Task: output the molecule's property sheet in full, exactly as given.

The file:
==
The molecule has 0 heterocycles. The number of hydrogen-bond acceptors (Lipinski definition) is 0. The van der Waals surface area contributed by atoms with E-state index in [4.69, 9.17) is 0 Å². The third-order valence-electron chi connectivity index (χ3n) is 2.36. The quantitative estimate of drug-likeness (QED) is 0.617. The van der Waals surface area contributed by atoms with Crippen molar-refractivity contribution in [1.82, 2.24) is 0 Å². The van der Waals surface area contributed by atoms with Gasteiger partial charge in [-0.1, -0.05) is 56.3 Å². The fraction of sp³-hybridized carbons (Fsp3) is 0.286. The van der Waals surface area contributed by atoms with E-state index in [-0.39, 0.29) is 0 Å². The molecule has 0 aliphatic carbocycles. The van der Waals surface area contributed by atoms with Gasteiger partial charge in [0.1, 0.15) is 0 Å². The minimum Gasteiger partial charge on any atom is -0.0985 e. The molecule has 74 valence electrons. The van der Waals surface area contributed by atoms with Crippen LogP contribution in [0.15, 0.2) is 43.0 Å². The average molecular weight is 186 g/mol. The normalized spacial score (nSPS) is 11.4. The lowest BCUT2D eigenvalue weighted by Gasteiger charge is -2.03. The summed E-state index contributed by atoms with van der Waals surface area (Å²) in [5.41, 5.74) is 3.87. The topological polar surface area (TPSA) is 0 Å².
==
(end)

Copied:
The molecule has 0 heterocycles. The number of hydrogen-bond acceptors (Lipinski definition) is 0. The van der Waals surface area contributed by atoms with E-state index in [4.69, 9.17) is 0 Å². The third-order valence-electron chi connectivity index (χ3n) is 2.36. The quantitative estimate of drug-likeness (QED) is 0.617. The van der Waals surface area contributed by atoms with Crippen molar-refractivity contribution in [1.82, 2.24) is 0 Å². The van der Waals surface area contributed by atoms with Gasteiger partial charge in [-0.1, -0.05) is 56.3 Å². The fraction of sp³-hybridized carbons (Fsp3) is 0.286. The van der Waals surface area contributed by atoms with E-state index in [-0.39, 0.29) is 0 Å². The molecule has 0 aliphatic carbocycles. The van der Waals surface area contributed by atoms with Gasteiger partial charge in [0.1, 0.15) is 0 Å². The minimum Gasteiger partial charge on any atom is -0.0985 e. The molecule has 74 valence electrons. The van der Waals surface area contributed by atoms with Crippen LogP contribution in [0.15, 0.2) is 43.0 Å². The average molecular weight is 186 g/mol. The normalized spacial score (nSPS) is 11.4. The lowest BCUT2D eigenvalue weighted by Gasteiger charge is -2.03. The summed E-state index contributed by atoms with van der Waals surface area (Å²) in [5.41, 5.74) is 3.87. The topological polar surface area (TPSA) is 0 Å².